J Natl Cancer Inst. 2001; 93: 1704-1713
        • McLafferty S.
        • Wang F.
        Rural reversal? Rural-urban disparities in late-stage cancer risk in Illinois.
        Cancer. 2009; 115: 2755-2764
        • Onega T.
        • Lee C.I.
        • Benkeser D.
        • et al.
        Travel burden to breast MRI and utilization: are risk and sociodemographics related?.
        J Am Coll Radiol. 2016; 13: 611-619
        • Onega T.
        • Hubbard R.
        • Hill D.
        • et al.
        Geographic access to breast imaging for US women.
        J Am Coll Radiol. 2014; 11: 874-882
        • Onega T.
        • Cook A.
        • Kirlin B.
        • et al.
        The influence of travel time on breast cancer characteristics, receipt of primary therapy, and surveillance mammography.
        Breast Cancer Res Treat. 2011; 129: 269-275
        • Henry K.A.
        • Boscoe F.P.
        • Johnson C.J.
        • et al.
        Breast cancer stage at diagnosis: is travel time important?.
        J Community Health. 2011; 36: 933-942
        • Celaya M.O.
        • Berke E.M.
        • Onega T.L.
        • et al.
        Breast cancer stage at diagnosis and geographic access to mammography screening (New Hampshire, 1998–2004).
        Rural Remote Health. 2010; 10: 1361
        • Alford-Teaster J.
        • Lange J.M.
        • Hubbard R.A.
        • et al.
        Is the closest facility the one actually used? An assessment of travel time estimation based on mammography facilities.
        Int J Health Geogr. 2016; 15: 8
        • Wang F.
        • Luo L.
        • McLafferty S.
        Healthcare access, socioeconomic factors and late-stage cancer diagnosis: an exploratory spatial analysis and public policy implication.
        Int J Public Pol. 2010; 5: 237-258
        • United States Census Bureau
        County classification lookup table.
        (Available at:) (Accessed December 11, 2016)
        • Fleishon H.B.
        • Itri J.N.
        • Boland G.W.
        • et al.
        Academic medical centers and community hospitals integration: trends and strategies.
        J Am Coll Radiol. 2017; 14: 45-51
        • Onitilo A.A.
        • Liang H.
        • Stankowski R.V.
        • et al.
        Geographical and seasonal barriers to mammography services and breast cancer stage at diagnosis.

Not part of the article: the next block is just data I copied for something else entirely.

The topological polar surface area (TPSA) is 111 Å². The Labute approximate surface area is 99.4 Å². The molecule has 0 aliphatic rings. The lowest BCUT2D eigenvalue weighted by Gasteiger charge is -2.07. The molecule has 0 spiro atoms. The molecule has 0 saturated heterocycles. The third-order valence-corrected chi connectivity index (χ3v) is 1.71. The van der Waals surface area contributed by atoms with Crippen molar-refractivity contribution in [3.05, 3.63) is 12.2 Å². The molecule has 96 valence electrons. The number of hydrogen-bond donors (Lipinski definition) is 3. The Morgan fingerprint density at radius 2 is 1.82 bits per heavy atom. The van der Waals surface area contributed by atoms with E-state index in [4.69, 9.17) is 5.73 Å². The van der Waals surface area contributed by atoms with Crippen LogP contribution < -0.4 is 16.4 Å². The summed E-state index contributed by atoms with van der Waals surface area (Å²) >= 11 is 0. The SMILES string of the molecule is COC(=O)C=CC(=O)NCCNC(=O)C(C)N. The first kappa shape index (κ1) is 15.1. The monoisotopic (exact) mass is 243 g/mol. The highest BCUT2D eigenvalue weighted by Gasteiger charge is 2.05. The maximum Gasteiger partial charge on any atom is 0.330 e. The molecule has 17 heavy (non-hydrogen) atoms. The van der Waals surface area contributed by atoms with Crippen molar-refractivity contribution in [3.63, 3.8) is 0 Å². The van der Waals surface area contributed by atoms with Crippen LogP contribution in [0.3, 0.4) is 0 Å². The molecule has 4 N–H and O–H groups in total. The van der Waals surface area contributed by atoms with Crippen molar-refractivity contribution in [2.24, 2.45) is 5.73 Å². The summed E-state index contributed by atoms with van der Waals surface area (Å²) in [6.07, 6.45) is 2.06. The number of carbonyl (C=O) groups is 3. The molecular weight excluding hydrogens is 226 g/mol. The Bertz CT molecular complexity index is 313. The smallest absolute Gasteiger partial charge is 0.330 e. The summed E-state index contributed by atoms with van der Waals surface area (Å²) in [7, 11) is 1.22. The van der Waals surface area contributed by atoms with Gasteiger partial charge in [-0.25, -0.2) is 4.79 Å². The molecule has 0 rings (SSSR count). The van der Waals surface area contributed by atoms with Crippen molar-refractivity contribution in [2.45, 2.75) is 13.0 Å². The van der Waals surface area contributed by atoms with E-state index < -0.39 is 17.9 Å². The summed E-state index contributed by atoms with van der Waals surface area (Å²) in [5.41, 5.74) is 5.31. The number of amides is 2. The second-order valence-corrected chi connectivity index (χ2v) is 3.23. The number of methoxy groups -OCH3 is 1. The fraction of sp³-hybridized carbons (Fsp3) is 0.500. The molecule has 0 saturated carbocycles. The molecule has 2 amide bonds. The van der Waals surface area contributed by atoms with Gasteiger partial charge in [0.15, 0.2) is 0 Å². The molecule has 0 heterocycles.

Rural Remote Health. 2014; 14: 2738
        • National Institutes of Health
        National Cancer Institute.
        (NCI-Designated Cancer Centers; Available at:) (Accessed December 21, 2016)
        • Ellenbogen P.H.
        Imaging 3.0: what is it?.
        J Am Coll Radiol. 2013; 10: 229
        • Onega T.
        • Duell E.J.
        • Shi X.
        • et al.
        Geographic access to cancer care in the U.S.
        Cancer. 2008; 112: 909-918
        • Berke E.M.
        • Shi X.
        Computing travel time when the exact address is unknown: a comparison of point and polygon ZIP code approximation methods.
        Int J Health Geogr. 2009; 8: 23
        • Elkin E.B.
        • Ishill N.M.
        • Snow J.G.
        • et al.
        Geographic access and the use of screening mammography.
        Med Care. 2010; 48: 349-356
        • Peipins L.A.
        • Miller J.
        • Richards T.B.
        • et al.
        Characteristics of US counties with no mammography capacity.
        J Community Health. 2012; 37: 1239-1248
        • Kempe K.L.
        • Larson R.S.
        • Shetterley S.
        • et al.
        Breast cancer screening in an insured population: whom are we missing?.
        Perm J. 2013; 17: 38-44
        • Huang B.
        • Dignan M.
        • Han D.
        • et al.
        Does distance matter? Distance to mammography facilities and stage at diagnosis of breast cancer in Kentucky.
        J Rural Health. 2009; 25: 366-371
        • Lian M.
        • Struthers J.
        • Schootman M.
        Comparing GIS-based measures in access to mammography and their validity in predicting neighborhood risk of late-stage breast cancer.
        PLoS ONE. 2012; 7 (e43000)